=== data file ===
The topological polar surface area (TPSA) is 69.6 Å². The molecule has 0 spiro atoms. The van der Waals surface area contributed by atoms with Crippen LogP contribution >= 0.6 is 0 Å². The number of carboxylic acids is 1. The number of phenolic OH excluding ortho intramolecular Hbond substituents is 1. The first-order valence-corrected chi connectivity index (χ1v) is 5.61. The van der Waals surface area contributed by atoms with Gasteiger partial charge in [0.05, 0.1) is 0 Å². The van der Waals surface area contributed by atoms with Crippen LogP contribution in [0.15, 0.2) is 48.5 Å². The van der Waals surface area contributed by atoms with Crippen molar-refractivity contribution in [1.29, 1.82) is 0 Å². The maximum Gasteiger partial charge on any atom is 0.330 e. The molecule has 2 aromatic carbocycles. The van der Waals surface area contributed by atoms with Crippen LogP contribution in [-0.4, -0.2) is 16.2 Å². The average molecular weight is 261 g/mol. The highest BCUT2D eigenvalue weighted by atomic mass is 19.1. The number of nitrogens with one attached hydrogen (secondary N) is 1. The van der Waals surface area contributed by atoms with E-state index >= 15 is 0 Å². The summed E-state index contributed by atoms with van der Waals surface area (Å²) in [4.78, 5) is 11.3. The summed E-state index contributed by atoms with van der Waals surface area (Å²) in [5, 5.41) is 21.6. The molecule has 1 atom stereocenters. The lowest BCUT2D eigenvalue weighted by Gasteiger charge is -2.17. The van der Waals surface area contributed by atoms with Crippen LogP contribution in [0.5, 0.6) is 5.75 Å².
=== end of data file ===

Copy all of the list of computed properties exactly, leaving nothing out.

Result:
The topological polar surface area (TPSA) is 69.6 Å². The molecule has 0 spiro atoms. The van der Waals surface area contributed by atoms with Crippen LogP contribution >= 0.6 is 0 Å². The number of carboxylic acids is 1. The number of phenolic OH excluding ortho intramolecular Hbond substituents is 1. The first-order valence-corrected chi connectivity index (χ1v) is 5.61. The van der Waals surface area contributed by atoms with Gasteiger partial charge in [0.05, 0.1) is 0 Å². The van der Waals surface area contributed by atoms with Crippen LogP contribution in [0.15, 0.2) is 48.5 Å². The van der Waals surface area contributed by atoms with Crippen molar-refractivity contribution in [1.29, 1.82) is 0 Å². The maximum Gasteiger partial charge on any atom is 0.330 e. The molecule has 2 aromatic carbocycles. The van der Waals surface area contributed by atoms with Crippen LogP contribution in [-0.4, -0.2) is 16.2 Å². The average molecular weight is 261 g/mol. The highest BCUT2D eigenvalue weighted by atomic mass is 19.1. The number of nitrogens with one attached hydrogen (secondary N) is 1. The van der Waals surface area contributed by atoms with E-state index >= 15 is 0 Å². The summed E-state index contributed by atoms with van der Waals surface area (Å²) in [4.78, 5) is 11.3. The summed E-state index contributed by atoms with van der Waals surface area (Å²) in [5, 5.41) is 21.6. The molecule has 1 atom stereocenters. The lowest BCUT2D eigenvalue weighted by Gasteiger charge is -2.17. The van der Waals surface area contributed by atoms with Crippen LogP contribution in [0.5, 0.6) is 5.75 Å².